Sekulović: The EU doesn’t need poor countries like Serbia

The European Union does not need countries with a high rate of absolute poverty, i.e. have a significant portion of the population who cannot meet even the basic needs of life, as the Union sees these countries as an additional burden, said Ivan Sekulović from the Centre for Democracy Foundation.

“Today, every fourth person in Serbia lives at risk of poverty, but the authorities do not want to see the real social picture of society and have been postponing the introduction of the social card system or similar solutions for years,” Sekulović told the Nezavisnost union portal.

He added that the latest Annual Report of the European Commission (EC), in the part on Chapter 19, dedicated to social policy and employment, it states that Serbia still has a lot of work to do.

Sekulović, who was a member of the accession negotiation group for Chapter 19, said that the biggest strides should be accomplished labour law, but also in employment policy, improving social dialogue, safety, work health and safety and social protection.

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He also said that “perhaps the most difficult situation is in the segment of inspection because the number of inspectors is decreasing, instead of increasing.”

Sekulović went on to say that the labour legislation of Serbia is only partially harmonized with the EU Acquis and in order to do so, Serbia should pass a law on strike, new laws on labour and work health and safety, as well as to harmonize the Law on Inspections with the conventions of the International Labor Organization.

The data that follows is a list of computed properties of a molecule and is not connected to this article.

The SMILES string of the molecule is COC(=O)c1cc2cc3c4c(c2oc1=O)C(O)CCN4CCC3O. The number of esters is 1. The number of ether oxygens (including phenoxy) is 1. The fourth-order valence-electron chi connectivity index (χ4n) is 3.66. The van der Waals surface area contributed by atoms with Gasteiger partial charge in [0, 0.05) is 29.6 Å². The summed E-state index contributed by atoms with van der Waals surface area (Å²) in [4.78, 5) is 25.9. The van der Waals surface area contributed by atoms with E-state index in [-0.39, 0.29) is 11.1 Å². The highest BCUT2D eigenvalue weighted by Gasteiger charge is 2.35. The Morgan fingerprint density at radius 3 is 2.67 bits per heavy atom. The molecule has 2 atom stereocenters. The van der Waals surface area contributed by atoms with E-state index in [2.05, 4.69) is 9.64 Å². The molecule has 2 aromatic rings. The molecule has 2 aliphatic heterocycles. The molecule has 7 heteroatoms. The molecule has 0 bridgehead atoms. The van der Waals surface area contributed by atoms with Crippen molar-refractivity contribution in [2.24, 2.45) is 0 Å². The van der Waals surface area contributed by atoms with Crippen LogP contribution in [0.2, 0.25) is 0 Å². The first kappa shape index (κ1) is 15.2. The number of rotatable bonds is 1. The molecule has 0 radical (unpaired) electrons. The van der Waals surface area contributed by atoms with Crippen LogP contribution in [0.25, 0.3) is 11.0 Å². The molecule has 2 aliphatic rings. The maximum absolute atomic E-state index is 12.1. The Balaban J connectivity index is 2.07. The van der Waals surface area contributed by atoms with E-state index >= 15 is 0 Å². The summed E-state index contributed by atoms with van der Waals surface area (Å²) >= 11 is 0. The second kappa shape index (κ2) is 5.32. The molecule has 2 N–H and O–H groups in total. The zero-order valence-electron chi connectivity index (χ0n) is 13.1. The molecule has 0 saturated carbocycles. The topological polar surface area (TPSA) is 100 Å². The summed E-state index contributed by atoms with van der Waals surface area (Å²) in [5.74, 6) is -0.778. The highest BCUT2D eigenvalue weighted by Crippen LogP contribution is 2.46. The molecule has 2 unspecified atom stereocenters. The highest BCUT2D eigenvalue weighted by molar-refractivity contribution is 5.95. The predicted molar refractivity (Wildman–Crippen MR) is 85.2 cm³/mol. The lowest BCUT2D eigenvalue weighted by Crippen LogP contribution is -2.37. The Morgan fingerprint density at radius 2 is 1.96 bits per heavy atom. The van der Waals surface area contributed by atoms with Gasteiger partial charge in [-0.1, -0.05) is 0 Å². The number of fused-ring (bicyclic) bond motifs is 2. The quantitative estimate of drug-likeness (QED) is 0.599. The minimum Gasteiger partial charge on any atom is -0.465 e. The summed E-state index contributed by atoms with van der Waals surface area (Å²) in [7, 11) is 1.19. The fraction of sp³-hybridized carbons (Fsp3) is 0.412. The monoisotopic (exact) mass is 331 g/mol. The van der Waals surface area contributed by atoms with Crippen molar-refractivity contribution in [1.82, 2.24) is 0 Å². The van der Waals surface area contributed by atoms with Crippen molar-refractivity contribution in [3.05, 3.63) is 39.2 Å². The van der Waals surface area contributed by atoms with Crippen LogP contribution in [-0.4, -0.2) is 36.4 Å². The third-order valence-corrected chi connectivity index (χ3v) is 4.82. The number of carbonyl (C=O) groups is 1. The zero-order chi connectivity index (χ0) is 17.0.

“According to the relevant Action Plan, the Labour Law should be harmonized with 14 EU directives, but in reality, the number is even higher. The drafting of the Action Plan took four years, and in the meantime, some new directives have been adopted, such as the work-life balance. which is not included in the original plan “, stated Sekulović.

In that context, he said, the EU is a ‘moving target’, and similarly, the International Labor Organization is constantly improving its standards. Last year, a convention on violence and harassment at work was adopted, and Serbia has not yet ratified the very relevant International Convention on the Protection of the Rights of All Migrant Workers and Members of Their Families.

According to Sekulović, it will be especially difficult to harmonize different interests when the amendments to the Labour Law are drafted. This law, as a systemic law, will certainly have to be the main subject of harmonization with the EU regulation.

(N1, 21.10.2020)


This post is also available in: Italiano

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